Which are the worst current economics’ compatibility points to the present accelerating globalization and rising productivity? By Joshua Konov, 2012
October 5, 2015 Leave a comment
- Relying on high productivity as main economic/market agent for growth (1/f noise), whereas, many economic/market agents and tools should be considered “noise” to diversify business activities to maintain economic/market development
- just as occurred decades ago with agriculture, the declining role in our economy of manufacturing, which over the last half-century is down from 32 percent of the work force to 9 percent, will continue. Let’s also recognize that retreating into protectionism would turn a win-lose into a lose-lose.
Tallying the Toll of U.S.-China Trade online.wsj.com Many Americans believe low-priced Chinese imports kill U.S. factory jobs. Most economists say the benefits of the trade far outweigh its costs. But new research suggests the damage to the U.S. has been deeper than these economists have supposed.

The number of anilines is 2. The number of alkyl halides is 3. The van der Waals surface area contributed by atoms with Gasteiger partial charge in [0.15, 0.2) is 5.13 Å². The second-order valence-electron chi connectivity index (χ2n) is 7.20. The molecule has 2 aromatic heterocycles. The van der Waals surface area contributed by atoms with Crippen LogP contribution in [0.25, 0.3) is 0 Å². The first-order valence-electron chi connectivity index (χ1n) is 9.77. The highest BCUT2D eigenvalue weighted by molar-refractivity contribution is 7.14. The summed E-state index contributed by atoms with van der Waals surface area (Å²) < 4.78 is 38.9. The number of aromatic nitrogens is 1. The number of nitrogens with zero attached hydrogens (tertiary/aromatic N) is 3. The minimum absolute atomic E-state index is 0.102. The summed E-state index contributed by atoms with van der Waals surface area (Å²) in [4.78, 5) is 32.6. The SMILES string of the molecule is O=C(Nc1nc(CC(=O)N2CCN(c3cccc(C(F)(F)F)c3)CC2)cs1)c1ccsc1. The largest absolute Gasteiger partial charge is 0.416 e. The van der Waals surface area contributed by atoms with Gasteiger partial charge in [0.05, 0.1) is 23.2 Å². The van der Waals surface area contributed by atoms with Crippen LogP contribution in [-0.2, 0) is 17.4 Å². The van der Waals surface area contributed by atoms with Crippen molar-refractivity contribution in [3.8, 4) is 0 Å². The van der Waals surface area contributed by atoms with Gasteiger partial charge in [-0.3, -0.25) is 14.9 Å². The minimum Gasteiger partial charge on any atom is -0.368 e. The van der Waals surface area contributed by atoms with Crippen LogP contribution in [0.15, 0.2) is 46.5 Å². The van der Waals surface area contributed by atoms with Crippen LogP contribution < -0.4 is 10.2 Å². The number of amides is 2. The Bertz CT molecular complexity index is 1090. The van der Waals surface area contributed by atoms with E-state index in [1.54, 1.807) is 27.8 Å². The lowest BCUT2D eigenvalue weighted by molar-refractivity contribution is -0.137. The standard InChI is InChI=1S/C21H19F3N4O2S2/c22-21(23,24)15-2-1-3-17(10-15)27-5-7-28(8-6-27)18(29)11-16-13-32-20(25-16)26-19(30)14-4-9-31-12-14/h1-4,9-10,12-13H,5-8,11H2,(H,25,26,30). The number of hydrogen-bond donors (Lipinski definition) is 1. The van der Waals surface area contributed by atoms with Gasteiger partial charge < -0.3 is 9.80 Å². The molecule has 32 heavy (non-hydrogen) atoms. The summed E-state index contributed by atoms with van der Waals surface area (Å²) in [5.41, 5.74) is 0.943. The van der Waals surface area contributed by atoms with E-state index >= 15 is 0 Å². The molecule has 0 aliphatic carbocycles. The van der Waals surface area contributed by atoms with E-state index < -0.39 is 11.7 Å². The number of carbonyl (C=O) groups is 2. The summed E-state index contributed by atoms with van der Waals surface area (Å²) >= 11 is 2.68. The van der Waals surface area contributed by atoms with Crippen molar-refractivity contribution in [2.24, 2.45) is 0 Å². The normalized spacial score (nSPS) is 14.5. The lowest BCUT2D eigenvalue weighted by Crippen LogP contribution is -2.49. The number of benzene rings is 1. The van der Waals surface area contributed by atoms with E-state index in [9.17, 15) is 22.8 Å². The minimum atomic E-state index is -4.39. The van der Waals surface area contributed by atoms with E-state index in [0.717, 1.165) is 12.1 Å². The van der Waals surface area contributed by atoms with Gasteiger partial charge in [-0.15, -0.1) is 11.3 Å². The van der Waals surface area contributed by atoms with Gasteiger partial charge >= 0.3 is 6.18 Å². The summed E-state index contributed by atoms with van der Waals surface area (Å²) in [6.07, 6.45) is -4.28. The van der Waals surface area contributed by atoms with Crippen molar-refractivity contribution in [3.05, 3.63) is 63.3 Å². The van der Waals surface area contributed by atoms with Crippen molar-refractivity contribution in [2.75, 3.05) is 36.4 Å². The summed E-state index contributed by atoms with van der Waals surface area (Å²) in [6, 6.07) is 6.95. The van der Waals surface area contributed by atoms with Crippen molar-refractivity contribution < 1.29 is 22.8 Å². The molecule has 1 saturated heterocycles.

A typical General Motors worker costs the company about $56 per hour, which includes benefits. In Mexico, a worker costs the company $7 per hour; in China, $4.50 an hour, and in India, $1 per hour. While G.M. doesn’t (yet) achieve United States-level productivity in China and India, its Mexican plants are today at least as efficient as those in the United States.
‘In this perspicacious and persuasive book, Tom Palley shows how Conventional Economic Thinking led ultimately to the disaster of the Great Recession and how it is now threatening to culminate in the Great Stagnation. His thoughts on how to avoid that and how to recover are compelling and important.’ Clyde Prestowitz, President, Economic Strategy Institute
- Low economic/market security founded on the shady business practices and lack of rule of law that gives major advantage to the large transnational corporations, and grieving disadvantages to the small and medium businesses
Small Business Majority and the American Sustainable Business Council reports that’s not the case. On the contrary, 78 percent of small-business owners in the study think regulation is important to help level the playing field with big business, and 76 percent believe existing regulations should be enforced.
Whenever government wants more power it ignores the regulations that are in place, and then everything goes to hell. I don’t believe in a lot of regulation but I do believe you’ve got to have the proper structure in place to minimize the conflicts of interest involving greed and corruption. But regulations are not worth the paper they are written on if they are not enforced